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Optoma HD161X Home Theater Projector - Summary

Posted on January 21, 2015 by Art Feierman
OPTOMA HD161X HOME THEATER PROJECTOR - SUMMARY:  A serious choice for those looking to spend under $1500. Summary of Brightness, Picture Quality, Feature Set

Brightness Summary

Brightness is a good place to start summarizing the Optoma HD161X home theater projector.  I must first repeat:  Home THEATER projector.  I see this projector destined for your home theater, or at least a room that can be well darkened, and ideally not have white walls, ceilings etc.  The HD161X has plenty of lumens for the right environment, one that can take advantage of the projectors superior (for the money) black levels.  If you want a projector for a brighter room, there are much brighter home "entertainment" projectors out there, including some Optomas.

Optoma claims 2000 lumens, but we could not find all of them.  Some manufacturers we find exceed their claims (not very common) others get close, and a significant number of them measure less than 90% of claim.

The most we found in this Optoma, was a handful of lumens less than 1600.  To get that much we used Bright mode, zoom lens at full wide angle (places it closest to the screen), and with the color temp set to native lamp mode (not pretty, but that's the case with most projectors' very brightest mode).   Consider watching in native to be an "break glass in case of emergency" mode.  In fact, we offer up a few settings changes that will improve that picture's color a good bit, while still delivering almost 1400 lumens.  That will do the trick very nicely for sports viewing with some ambient light present.

In addition to the product shots above, note two photos for our theater.  This shows the ambient light levels in the room while shooting the football images in this review.  The top 25% of the shuttered window to the right of the screen is open as is a second identical window, same side, about 10 feet toward the back of the room.  The second image shows that the rear window's shutters are mostly open.  Also additional light is coming in through the only slightly opened door (the room beyond is lit by a bright, large skylight).  The last image is one of the football photos taken with this lighting.  All other screen images in this review were taken with the shutters either entirely or mostly closed.  Movies were shot with no light coming in, and no lights on in the room.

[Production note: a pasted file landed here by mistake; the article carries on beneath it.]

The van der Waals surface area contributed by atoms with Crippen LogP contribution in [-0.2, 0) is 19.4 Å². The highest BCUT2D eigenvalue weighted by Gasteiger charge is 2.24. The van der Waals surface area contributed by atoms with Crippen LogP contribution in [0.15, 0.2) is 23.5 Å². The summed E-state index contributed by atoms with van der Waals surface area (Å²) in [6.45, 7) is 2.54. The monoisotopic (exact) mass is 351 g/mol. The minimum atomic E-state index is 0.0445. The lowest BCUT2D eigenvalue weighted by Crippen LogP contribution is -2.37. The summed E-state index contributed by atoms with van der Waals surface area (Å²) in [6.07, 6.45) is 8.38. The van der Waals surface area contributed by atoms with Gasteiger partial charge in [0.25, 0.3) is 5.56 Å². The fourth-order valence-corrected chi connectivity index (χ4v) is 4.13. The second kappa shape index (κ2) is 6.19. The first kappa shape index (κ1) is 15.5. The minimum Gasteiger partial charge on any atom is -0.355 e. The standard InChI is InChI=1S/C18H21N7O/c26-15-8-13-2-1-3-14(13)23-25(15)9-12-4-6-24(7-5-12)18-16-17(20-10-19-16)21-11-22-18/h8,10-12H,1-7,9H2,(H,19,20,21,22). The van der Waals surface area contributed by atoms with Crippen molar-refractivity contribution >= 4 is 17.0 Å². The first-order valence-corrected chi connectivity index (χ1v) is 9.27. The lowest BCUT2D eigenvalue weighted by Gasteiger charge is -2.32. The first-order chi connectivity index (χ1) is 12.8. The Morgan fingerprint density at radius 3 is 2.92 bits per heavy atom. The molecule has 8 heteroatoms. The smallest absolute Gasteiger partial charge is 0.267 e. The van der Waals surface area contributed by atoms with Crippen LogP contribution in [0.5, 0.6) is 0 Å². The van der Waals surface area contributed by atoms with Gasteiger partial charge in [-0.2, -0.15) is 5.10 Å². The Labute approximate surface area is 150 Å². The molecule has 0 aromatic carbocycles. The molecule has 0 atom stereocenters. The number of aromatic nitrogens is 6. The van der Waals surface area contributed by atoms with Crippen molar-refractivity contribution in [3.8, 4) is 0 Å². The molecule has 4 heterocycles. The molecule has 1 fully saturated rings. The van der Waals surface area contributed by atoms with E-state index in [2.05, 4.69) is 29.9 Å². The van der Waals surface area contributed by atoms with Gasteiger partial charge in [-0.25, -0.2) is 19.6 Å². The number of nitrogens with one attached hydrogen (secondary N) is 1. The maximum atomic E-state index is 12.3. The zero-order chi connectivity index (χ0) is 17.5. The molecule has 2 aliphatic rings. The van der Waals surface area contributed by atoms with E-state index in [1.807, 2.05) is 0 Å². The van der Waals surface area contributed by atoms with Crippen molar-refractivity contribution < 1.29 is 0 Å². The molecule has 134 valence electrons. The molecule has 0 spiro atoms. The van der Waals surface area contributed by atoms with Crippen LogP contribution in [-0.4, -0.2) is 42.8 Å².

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For lights down movie viewing, mid on the zoom lens, there's a healthy 1000 lumens (that's right out of the box, or post calibration, which had no significant effect on brightness - a bit unusual).  Officially by movie theater standards, you need only around 450 lumens for a theater bright 100" screen, so there's extra muscle there in calibrated Reference mode (it's best).  For 3D viewing, where 3D glasses etc. gobble up over 50% of brightness, a 100" image is watchable but I personally prefer a bit brighter.

When you want to switch to the kind of content that is more lights on - such as sports or maybe a sitcom, the 1000 lumens should serve well, but won't be able to handle a whole lot of ambient light.  Note that some home "theater" competitors may be 20-50% brighter.  The HD161X comes up short of our "light canon" designation.  Good, not exceptional brightness, but you can definitely go larger than a 100" diagonal typical screen for movie viewing.

Picture Quality

When it comes to picture quality, overall, this Optoma is very good, but a couple of rough edges, discussed within the review are worth considering.  The first is color.  Despite post calibration good looking "measurements" the projector seems slightly off in color with a slightly orange cast to faces).  This same shift can make a blue sky look a touch wrong.

Update:  March 2015.  As noted on the first page of this review, and the calibration pages.  Different settings submitted by a reader, improved the color quite a bit.  Our complaint above, and elsewhere in this review about the color is withdrawn.  While still not exceptionally accurate color, the different settings provided a quite visible improvement, elevating my opinion of the projector significantly.  The Optoma HD161X has been upgraded to a Hot Product Award.  (Congrats Optoma!)  Note that other than this "update" the original commentary about color (above and below) remains unchanged, and is therefore obsolete.